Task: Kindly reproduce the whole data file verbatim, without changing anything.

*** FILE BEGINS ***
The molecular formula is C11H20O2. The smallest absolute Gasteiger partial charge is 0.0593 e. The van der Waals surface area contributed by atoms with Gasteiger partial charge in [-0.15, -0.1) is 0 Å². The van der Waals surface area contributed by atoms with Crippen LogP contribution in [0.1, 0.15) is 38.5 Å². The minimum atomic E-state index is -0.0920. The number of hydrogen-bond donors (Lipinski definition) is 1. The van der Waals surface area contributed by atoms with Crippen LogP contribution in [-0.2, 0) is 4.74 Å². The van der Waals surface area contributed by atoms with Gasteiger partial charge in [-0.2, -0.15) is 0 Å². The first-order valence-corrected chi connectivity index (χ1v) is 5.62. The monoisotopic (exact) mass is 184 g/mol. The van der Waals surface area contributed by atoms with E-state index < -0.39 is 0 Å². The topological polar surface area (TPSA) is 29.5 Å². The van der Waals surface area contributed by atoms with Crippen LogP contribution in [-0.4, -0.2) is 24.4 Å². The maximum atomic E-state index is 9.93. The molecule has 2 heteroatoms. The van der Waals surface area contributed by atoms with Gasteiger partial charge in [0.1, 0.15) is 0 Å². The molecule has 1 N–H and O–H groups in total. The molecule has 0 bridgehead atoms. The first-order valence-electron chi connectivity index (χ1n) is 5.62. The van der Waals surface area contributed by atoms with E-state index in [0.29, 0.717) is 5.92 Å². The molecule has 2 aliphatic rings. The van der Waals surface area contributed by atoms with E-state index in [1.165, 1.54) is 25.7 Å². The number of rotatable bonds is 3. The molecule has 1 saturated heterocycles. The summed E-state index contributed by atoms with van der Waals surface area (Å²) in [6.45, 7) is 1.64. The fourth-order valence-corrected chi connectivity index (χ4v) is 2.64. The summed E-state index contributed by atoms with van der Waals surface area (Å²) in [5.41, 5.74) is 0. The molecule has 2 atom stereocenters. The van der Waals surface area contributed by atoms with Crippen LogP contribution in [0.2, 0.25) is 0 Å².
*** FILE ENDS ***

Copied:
The molecular formula is C11H20O2. The smallest absolute Gasteiger partial charge is 0.0593 e. The van der Waals surface area contributed by atoms with Gasteiger partial charge in [-0.15, -0.1) is 0 Å². The van der Waals surface area contributed by atoms with Crippen LogP contribution in [0.1, 0.15) is 38.5 Å². The minimum atomic E-state index is -0.0920. The number of hydrogen-bond donors (Lipinski definition) is 1. The van der Waals surface area contributed by atoms with Crippen LogP contribution in [-0.2, 0) is 4.74 Å². The van der Waals surface area contributed by atoms with Gasteiger partial charge in [-0.2, -0.15) is 0 Å². The first-order valence-corrected chi connectivity index (χ1v) is 5.62. The monoisotopic (exact) mass is 184 g/mol. The van der Waals surface area contributed by atoms with E-state index < -0.39 is 0 Å². The topological polar surface area (TPSA) is 29.5 Å². The van der Waals surface area contributed by atoms with Crippen LogP contribution in [-0.4, -0.2) is 24.4 Å². The maximum atomic E-state index is 9.93. The molecule has 2 heteroatoms. The van der Waals surface area contributed by atoms with Gasteiger partial charge in [0.1, 0.15) is 0 Å². The molecule has 1 N–H and O–H groups in total. The molecule has 0 bridgehead atoms. The first-order valence-electron chi connectivity index (χ1n) is 5.62. The van der Waals surface area contributed by atoms with E-state index in [0.29, 0.717) is 5.92 Å². The molecule has 2 aliphatic rings. The van der Waals surface area contributed by atoms with E-state index in [1.165, 1.54) is 25.7 Å². The number of rotatable bonds is 3. The molecule has 1 saturated heterocycles. The summed E-state index contributed by atoms with van der Waals surface area (Å²) in [6.45, 7) is 1.64. The fourth-order valence-corrected chi connectivity index (χ4v) is 2.64. The summed E-state index contributed by atoms with van der Waals surface area (Å²) in [5.41, 5.74) is 0. The molecule has 2 atom stereocenters. The van der Waals surface area contributed by atoms with Crippen LogP contribution in [0.2, 0.25) is 0 Å².